• mom1, perhaps those who are so unhappy with their jobs should find another place to work….many of us are happy with where we work and are simply standing up for ourselves.

        • Posted by conflictedRN on June 30, 2010 at 10:38 pm

          thank you for your opinion. please understand that there are many of us that are torn between our patients & family responsibilities and the union. I do appreciate being part of a union and all that it represents. What I don’t appreciate is the apparent misrepresentation and “strike-focused” mentality. Why should many of us fear retaliation for choosing to do our jobs during a difficult time? Many of my family and friends have cautioned me on what could happen if I cross. Who will pay my bills during a long strike? This is not the economic time to strike, we owe it to our co-workers, employers, patients and community to continue to provide the best patient care we can. No contract will be perfect, but the ones that were offered last night were really fair. I have worked for non-union hospitals before, but chose to work at my current one because of its reputation and the particular position offered. I welcome any feedback and the flow of ideas. Now why can’t the union?

    • Posted by Angie on June 30, 2010 at 10:46 pm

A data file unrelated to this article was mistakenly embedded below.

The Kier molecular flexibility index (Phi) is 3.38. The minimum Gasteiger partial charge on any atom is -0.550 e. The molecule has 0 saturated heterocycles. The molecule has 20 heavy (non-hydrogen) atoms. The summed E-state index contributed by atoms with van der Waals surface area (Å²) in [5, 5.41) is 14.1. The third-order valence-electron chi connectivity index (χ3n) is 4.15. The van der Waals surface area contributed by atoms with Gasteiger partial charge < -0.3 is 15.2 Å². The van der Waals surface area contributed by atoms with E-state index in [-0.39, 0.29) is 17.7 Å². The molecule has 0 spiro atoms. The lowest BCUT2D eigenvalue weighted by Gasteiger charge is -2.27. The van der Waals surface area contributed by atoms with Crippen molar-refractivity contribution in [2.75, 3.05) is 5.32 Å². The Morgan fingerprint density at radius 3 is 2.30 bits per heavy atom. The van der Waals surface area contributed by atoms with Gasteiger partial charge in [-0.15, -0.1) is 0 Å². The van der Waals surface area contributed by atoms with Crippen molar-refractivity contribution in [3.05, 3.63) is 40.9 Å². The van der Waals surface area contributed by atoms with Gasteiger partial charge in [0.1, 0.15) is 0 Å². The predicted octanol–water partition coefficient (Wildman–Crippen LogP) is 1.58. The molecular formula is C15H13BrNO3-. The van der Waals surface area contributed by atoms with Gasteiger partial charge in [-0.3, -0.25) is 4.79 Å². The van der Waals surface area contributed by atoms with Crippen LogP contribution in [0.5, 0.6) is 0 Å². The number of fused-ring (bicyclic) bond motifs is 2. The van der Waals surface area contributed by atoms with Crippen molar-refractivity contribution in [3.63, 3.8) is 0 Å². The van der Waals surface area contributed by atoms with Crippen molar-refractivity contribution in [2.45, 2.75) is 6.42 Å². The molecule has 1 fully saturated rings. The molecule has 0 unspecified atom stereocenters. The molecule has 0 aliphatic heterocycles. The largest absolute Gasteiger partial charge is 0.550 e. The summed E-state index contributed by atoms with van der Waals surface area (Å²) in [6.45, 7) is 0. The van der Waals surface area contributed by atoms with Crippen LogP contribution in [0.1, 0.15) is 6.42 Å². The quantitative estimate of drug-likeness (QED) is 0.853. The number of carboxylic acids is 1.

To conflictedRN: I am also at North and understand your isolation, as I am also on a very “pro-union” unit. You are NOT alone. There are only a few on my unit planning to cross, I only can pray that after last night, more will come to see MNA’s real agenda. I have written my resignation letter to the union and I look forward to seeing co workers in the hospital on July 6th. Stay in touch here, we are all a support to each other!

      • Posted by conflictedRN on June 30, 2010 at 10:55 pm

        to Angie: Do you know more specifics on North? Have you approached your NM, is that person supportive? Have you received any retaliation? What are your thoughts on working a “pro-union” unit? Does North have a phone line to cross? did you contact HR? sorry for all the questions, I just don’t know who to approach at work about this and need to make the most informed decision I can and relatively soon!

  29. Posted by PCRN on June 30, 2010 at 6:20 pm

    I have just read the North Memorial proposals to MNA. If anything were to prove my point it is MNA’s rejection of the settlement offer. I have written my resignation to MNA. Words escape me right now. I look forward to working as many days as North will allow me during this pointless endeavor.